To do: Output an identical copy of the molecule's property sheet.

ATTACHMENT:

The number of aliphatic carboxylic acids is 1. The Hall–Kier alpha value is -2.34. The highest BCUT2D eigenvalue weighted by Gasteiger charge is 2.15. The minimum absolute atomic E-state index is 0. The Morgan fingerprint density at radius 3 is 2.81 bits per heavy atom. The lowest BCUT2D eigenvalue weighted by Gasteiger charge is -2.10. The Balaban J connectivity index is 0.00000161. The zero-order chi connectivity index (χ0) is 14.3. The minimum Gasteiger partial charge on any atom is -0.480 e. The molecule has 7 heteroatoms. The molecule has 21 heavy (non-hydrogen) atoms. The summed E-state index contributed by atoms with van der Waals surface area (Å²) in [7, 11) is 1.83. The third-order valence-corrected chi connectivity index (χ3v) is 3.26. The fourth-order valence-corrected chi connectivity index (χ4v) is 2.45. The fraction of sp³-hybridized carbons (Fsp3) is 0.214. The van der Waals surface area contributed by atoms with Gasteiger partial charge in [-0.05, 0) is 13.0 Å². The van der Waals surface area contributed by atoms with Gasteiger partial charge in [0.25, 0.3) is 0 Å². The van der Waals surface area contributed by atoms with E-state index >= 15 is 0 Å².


The number of aliphatic carboxylic acids is 1. The Hall–Kier alpha value is -2.34. The highest BCUT2D eigenvalue weighted by Gasteiger charge is 2.15. The minimum absolute atomic E-state index is 0. The Morgan fingerprint density at radius 3 is 2.81 bits per heavy atom. The lowest BCUT2D eigenvalue weighted by Gasteiger charge is -2.10. The Balaban J connectivity index is 0.00000161. The zero-order chi connectivity index (χ0) is 14.3. The minimum Gasteiger partial charge on any atom is -0.480 e. The molecule has 7 heteroatoms. The molecule has 21 heavy (non-hydrogen) atoms. The summed E-state index contributed by atoms with van der Waals surface area (Å²) in [7, 11) is 1.83. The third-order valence-corrected chi connectivity index (χ3v) is 3.26. The fourth-order valence-corrected chi connectivity index (χ4v) is 2.45. The fraction of sp³-hybridized carbons (Fsp3) is 0.214. The van der Waals surface area contributed by atoms with Gasteiger partial charge in [-0.05, 0) is 13.0 Å². The van der Waals surface area contributed by atoms with Gasteiger partial charge in [0.25, 0.3) is 0 Å². The van der Waals surface area contributed by atoms with E-state index >= 15 is 0 Å².